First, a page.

Just remember that Quartz Extreme and Core Image however are not working at the moment (maybe in the future). You can still do a lot without it though, such as use Microsoft Office or making music in GarageBand but now with crisp resolution.
I don't know if there are still users with the 1st Generation Intel HD Graphics (Arrandale/Ironlake) but I would like to experiment on a resolution hack called "915 Resolution".
I kind of want to focus on getting native resolution for OS X first. Some users are able to get native resolution because their VBIOS has the resolution listed in VESA. Other computers don't and this is what I want to focus on. For example, a laptop that I have can use a resolution up to 1366x768, but this is not listed in the VESA table. I don't want to focus on getting Quartz Extreme or Core Image right now.
915 Resolution is hack that works with a bootloader called Grub2. If your familiar with Linux, this shouldn't be new. What this does is it replaces one of the VESA resolutions to a customized resolution. For example, with this hack, I would be able to replace the stupid 1024x768x32 line to 1366x768x32. Once Grub2 is configured to this hacked resolution, we would have to add a boot entry for OS X. Since Grub2 is using a hacked resolution, if you boot OS X, it will also be using that hacked resolution as well.
Why would you want to do this? So you can be able to hack OS X with a decent resolution to work with.
Anyways, this was the first thing that x4500 users did to get native resolution. They were successful. Of course now they used a hacked Intel x3100 kext but that doesn't matter. Read this post from the x4500 thread:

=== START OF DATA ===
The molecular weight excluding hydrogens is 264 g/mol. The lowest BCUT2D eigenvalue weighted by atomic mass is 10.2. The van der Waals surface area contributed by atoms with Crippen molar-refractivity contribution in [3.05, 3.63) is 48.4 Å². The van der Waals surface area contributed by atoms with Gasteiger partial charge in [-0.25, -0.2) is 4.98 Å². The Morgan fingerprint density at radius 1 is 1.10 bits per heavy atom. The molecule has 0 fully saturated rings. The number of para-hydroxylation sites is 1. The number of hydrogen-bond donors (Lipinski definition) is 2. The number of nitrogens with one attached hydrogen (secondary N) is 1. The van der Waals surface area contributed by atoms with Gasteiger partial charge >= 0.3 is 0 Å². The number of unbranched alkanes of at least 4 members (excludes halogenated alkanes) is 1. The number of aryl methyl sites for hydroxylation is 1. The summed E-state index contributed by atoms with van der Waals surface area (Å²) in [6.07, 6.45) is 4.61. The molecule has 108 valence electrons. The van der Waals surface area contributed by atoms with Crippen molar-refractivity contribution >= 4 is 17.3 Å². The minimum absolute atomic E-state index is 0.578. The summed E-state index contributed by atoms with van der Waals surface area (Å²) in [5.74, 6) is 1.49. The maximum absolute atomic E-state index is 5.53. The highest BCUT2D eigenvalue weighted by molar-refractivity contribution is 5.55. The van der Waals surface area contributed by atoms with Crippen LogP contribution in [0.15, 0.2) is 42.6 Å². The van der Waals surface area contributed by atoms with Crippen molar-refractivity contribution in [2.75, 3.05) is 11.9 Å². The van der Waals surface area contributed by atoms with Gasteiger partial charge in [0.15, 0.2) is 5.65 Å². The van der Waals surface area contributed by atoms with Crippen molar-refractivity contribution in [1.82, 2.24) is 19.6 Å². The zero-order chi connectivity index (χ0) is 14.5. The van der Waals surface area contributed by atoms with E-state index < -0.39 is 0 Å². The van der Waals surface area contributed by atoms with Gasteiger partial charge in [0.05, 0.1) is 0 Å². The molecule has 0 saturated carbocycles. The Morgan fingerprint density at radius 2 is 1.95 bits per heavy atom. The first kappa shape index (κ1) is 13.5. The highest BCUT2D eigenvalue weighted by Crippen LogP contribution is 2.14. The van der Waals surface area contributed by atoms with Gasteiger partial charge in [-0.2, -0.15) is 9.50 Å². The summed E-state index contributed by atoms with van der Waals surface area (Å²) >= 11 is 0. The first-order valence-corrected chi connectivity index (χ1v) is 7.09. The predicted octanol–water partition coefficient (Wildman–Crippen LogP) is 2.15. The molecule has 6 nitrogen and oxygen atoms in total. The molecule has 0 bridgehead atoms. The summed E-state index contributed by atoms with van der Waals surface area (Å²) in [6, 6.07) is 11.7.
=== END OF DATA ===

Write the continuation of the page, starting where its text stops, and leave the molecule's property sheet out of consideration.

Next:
(more here) steps in. With this program on linux you can modify the video bios of your integrated intel gma to have non standard vesa modes (basically it replaces the selected video mode with a new one you specified). I used it to achieve 1440x900 on linux, so I think it will support higher resolutions than 1280x800. (one more thing: 915resolution doesn't support x4500! I had to create a new entry for it in the program, but you basically just need your pci id and have to copy the 96GM codes)
To be true, VESA doesn't even support 1280x800... Thats where 915 resolution
My train of thougth was:If I can use 915resolution to have vesa modes for my lcdm than maybe OSX will use these vesa modes,too. But 915 resolution is a linux utility, how can I start this at boot time? Its' GRUB2 (here) time! Because grub2 has 915resolution module which patches the video bios at boot time! But you need a linux distribution with grub2-915resolutin, thats why I choose archlinux. I installed it on a separate partition (after the osx install), downloaded the package (from here:http://aur.archlinux.org/packages.php?ID=22927), compilled, fiddled with the config file, installed, tried to boot OSX with it (info here:http://www.insanelymac.com/forum/index.php?showtopic=150004&pid=1063106&mode=threaded&start=#entry1063106) and when it worked I modified the 915resolution modul, recompilled it,replaced the original with it and now I can set my 1280x800 from the bootloader and If I boot osx from here then I can see my resolution when I type in ?video at boot, and can use "Graphics Mode" = "1280x800x32"
Hope this helps, but if not I try to help.
Thread link: http://www.insanelym...00/page__st__40
I'm looking for help on patching the 915 resolution hack to work with 1st Gen Intel Core processors with Intel HD Graphics. Any guys from the x4500 thread want to give me a step by step guide on how to accomplish this? Any Linux users here know how to do this?